Las Vegas Sun reporter calls tea parties a 'paranoid' fringe movement 

"For all its apparent freshness, however, the Tea Party movement is neither new nor novel, historians and political scientists say," writes the Las Vegas Sun's J. Patrick Coolican. "It is firmly rooted, in its ideology, rhetoric and — there’s no polite word for it — its paranoia, in the post-World War II American right."

You would think this is an opinion column, but Coolican is, in fact, a reporter. The so-called paranoid post-World War II right is defined as those who share these grievances:

The expansion of government is moving us toward socialism; there’s been a dangerous weakening of the national security apparatus but also, paradoxically, the threat of police state provisions at home; an alien subversive of nefarious intentions, composed of cosmopolitan elites and corrupt “one worlders” has infected the government.

That wasn't paranoia, but don't let Coolican know that. To him the opinion of select "historians and political scientists" matter more than the facts.

In fact, the whole "paranoid" accusation comes from liberal intellectual Richard Hofstadter, cited throughout the article, whose essay, "The Paranoid Style in American Politics," is the blueprint of liberal condescension toward conservatives. In it, Hofstadter accuses conservatives of an irrational fear of socialism, of character flaws, of anti-Catholicism. The paranoid, or rather, the conservative, suffers doubly, "since he is afflicted not only by the real world, with the rest of us, but by his fantasies as well."

Echoes of this condescension reverberate throughout Coolican's piece. In fact:

David Brown, a Hofstadter biographer and historian at Elizabethtown College, notes that Hofstadter places the populist right in the context of America’s long tradition of paranoid political movements that effectively “magnify the opposition.”

So insane are these protestors, they're getting guns to protect their compounds:

Gun sales have skyrocketed since Obama’s election. In November 2008, FBI background checks for prospective gun buyers rose 41.6 percent compared with a year earlier, even though Democratic politicians have shown no interest in meaningful gun control in years and have blamed the issue for electoral losses in 1994 and 2000.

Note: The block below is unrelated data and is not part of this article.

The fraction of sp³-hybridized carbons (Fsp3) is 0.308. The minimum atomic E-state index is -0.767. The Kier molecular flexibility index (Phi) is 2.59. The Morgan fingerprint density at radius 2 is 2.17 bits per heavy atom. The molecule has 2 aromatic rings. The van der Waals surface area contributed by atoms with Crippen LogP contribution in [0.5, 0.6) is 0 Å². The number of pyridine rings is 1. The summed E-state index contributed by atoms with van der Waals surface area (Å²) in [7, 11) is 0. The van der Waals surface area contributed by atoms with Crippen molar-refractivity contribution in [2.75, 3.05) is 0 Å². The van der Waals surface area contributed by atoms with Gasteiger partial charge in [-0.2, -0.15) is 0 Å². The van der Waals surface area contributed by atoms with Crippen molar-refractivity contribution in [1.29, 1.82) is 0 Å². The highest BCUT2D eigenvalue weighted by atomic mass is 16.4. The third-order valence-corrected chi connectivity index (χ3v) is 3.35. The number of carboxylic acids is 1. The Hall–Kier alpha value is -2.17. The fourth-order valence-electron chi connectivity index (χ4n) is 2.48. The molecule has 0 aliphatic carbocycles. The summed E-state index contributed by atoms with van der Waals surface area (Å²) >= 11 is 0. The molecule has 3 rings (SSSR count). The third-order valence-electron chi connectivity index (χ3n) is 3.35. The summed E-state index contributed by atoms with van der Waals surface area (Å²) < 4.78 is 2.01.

Except this makes perfect sense in light of Attorney General Eric Holder's threat to ban "assault weapons":

"As President Obama indicated during the campaign, there are just a few gun-related changes that we would like to make, and among them would be to reinstitute the ban on the sale of assault weapons," Holder told reporters.

Anyway, here is a false contrast. Tea Party protestors' concern for a growing government (which is a fact, not a fantasy) is fearmongering. President Obama's threat that if we don't pass the stimulus, the economy will get worse, is a paragon of pragmatism. Protestors' distrust is unwarranted and insane, but reports that the stimulus created fake jobs in fake districts with fake zip codes shouldn't be cause for alarm.

I called Coolican to discuss it with him -- specifically his inaccurate claim that Democrats' have made no meaningful effort on guns. After confirming that he was on the record, he claimed that talk of new gun regulations died down "only after a couple of months." Well, yes, but what an uncertain couple of months. If you're a hunter who's put off getting a new rifle and there's talk of a new ban, is it paranoia, or pragmatism that governs expediting the purchase?

"It's in the platform," I told him. (Page 48 to be exact.)

"Well, there's the platform that they actually pursue, and there's the platform," he replied.

He then asked me, somewhat accusatorily, whether I write for the op-ed page. Yes, I said, and in fact, I think this piece should have been an opinion piece, to which he replied, "We're a different kind of newspaper."

I then asked him, "There's no balance in this piece. All of your sources are calling the tea party movement paranoid. That's fine with you?"

He referred me to his editor, with whom I left a voicemail.

He would later call back. I asked him about the balance thing, and he said, "I think the piece is truthful and I stand by it."

He then clarified that there hasn't been much of an appetite for gun control in the Democratic Party for some time. But I reiterated, does that mean that gun statistics indicating a rising trend in purchases don't reflect "paranoia," so much as rational concern. He asked me if I believed there would be new gun regulations -- to which I replied yes. Was that still paranoid? He said he just disagreed is all.

Given the lack of balance in the story, and the factual error about gun control, the editors ought to offer some sort of correction.

About The Author

J.P. Freire

J.P. Freire is the associate editor of commentary. Previously he was the managing editor of the American Spectator. Freire was named journalist of the year for 2009 by the Conservative Political Action Conference (CPAC). You can follow him on Twitter here. Besides the Spectator, Freire's work has appeared in... more
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